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Cavity Wall Insulation

By: Scott McBride - Updated: 17 Jan 2014 | comments*Discuss
 
Cavity Wall Insulation Energy Heat

Mind the Gap

Cavity wall insulation is big business. Between 2002 and 2005 it was installed in around 800000 UK homes, reducing harmful carbon dioxide emissions by 400,000 tonnes. But the energy wasted by homes without cavity wall insulation is still considerable - enough to heat 1.4 million homes every year.

The average home's energy bills can be cut by 15 per cent by cavity wall insulation, which reduces the amount of heat lost from the property by filling the gap between the two external walls of a house with an insulating material. Cavity wall insulation is not suitable for all homes, but it is for most built after the 1920s. That is because the exterior walls of these properties are typically made of two layers with a cavity between them.

It is relatively cheap to install, costing around £500 for a three-bedroom semi-detached house and reduced bills will mean it pays for itself within six years. There is not much mess, as the insulating material is injected into the cavity through small holes drilled in the wall - usually from the outside. The whole job can be completed within three hours by trained technicians.

The three most common types of cavity wall insulation are:

  • Polystyrene beads or granules - blown into the wall cavity using compressed air.
  • Urea formaldehyde foam - formed in the wall cavity by injecting and mixing two chemicals. The foam expands to fill the cavity.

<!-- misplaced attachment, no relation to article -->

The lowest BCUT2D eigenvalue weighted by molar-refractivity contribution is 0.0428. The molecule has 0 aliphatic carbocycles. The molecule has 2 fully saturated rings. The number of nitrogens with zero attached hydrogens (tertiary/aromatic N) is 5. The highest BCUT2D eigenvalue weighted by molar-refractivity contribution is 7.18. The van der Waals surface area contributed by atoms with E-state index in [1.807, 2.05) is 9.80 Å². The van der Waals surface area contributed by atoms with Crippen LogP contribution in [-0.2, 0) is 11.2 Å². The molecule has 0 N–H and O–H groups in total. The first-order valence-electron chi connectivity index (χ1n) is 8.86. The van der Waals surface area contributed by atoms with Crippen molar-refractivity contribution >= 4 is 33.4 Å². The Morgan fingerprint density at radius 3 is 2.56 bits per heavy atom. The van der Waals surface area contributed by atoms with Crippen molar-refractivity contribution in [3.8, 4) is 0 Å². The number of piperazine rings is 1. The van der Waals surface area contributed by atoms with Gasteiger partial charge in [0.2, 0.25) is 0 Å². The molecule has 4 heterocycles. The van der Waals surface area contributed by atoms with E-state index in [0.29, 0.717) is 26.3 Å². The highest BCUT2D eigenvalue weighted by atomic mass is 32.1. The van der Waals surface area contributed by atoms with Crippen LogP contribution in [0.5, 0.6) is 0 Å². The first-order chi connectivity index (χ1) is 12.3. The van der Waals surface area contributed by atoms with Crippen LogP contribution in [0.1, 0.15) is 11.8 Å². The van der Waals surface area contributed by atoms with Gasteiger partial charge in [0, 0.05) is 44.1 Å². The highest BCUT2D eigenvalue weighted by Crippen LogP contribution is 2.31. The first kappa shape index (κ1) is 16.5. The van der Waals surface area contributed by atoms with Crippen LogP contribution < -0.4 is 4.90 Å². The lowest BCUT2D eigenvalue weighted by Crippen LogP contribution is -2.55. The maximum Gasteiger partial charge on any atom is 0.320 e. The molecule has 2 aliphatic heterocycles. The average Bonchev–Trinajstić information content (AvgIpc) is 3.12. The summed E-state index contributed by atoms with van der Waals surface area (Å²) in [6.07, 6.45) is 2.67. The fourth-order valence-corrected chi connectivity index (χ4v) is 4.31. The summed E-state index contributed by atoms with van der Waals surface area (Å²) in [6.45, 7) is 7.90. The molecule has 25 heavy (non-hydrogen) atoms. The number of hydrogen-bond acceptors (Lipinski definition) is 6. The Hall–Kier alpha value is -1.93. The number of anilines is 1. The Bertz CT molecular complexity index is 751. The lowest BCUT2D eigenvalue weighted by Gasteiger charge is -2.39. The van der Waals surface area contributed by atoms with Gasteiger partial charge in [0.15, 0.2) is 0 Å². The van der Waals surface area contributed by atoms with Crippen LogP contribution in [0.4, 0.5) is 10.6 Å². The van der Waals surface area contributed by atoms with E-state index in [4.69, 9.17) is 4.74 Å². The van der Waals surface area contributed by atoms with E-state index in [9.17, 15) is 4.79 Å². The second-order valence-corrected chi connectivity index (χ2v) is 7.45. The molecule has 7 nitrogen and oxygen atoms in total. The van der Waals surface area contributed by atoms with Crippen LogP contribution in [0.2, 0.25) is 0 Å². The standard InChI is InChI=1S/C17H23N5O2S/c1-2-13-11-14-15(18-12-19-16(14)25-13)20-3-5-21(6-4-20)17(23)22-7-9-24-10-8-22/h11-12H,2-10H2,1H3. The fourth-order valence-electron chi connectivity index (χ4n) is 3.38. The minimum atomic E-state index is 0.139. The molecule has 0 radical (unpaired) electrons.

• Blown mineral fibre - made of mineral wool or fibreglass that is forced into the wall cavity using compressed air.

Homes without insulation lose about a third of their heat through the walls, and insulation has other benefits. It creates a more even temperature in the home, can keep the home cooler during hot spells in the summer and helps prevent condensation on walls and ceilings.

There are options for homes that are not suitable for cavity wall insulation. Solid walls lose more heat than cavity walls, but insulation on the inside or outside can reduce energy loss. External insulation needs to be between five and 10 centimetres thick and the weather-proof treatment can cost around nine times that of cavity wall insulation. Interior insulation typically consists of plasterboard backed with insulating material and is around nine centimetres thick. It can be as effective as exterior insulation and costs far less, starting at less than £50 per square metre. Flexible insulating lining, which comes in rolls like wallpaper, can also be used for interiors and is easy to fit. It is cheaper but far less effective and energy savings will be less than a third of those made by the other forms of wall insulation.

Cut the Cost with a Grant

Grant assistance for installing cavity wall insulation is available through the Government, energy suppliers and local authorities. Most local authorities offer grants and incentives to residents installing energy-efficient measures in their homes, while the biggest energy suppliers are obliged to meet targets under the Government's Energy Efficiency Commitment. Government funds provide grants, although the eligibility criteria differ between countries. The funds are called Warm Front in England, Warm Deal and the Central Heating Programme in Scotland, Warm Homes in Northern Ireland and the Home Energy Efficiency Scheme in Wales.

Those who own their home or rent it from a private landlord may be eligible for a grant to cover between 30 and 70 per cent of the cost of cavity wall insulation, while those in receipt of an income or disability benefit could be entitled to free cavity wall insulation.

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Hi, I am looking for some informations regarding grants for a new build in rural aberdeenshire. We are looking at putting underground source heating in and wonder what grants are available for this if any?
Lornafiona - 17-Jan-14 @ 8:34 PM
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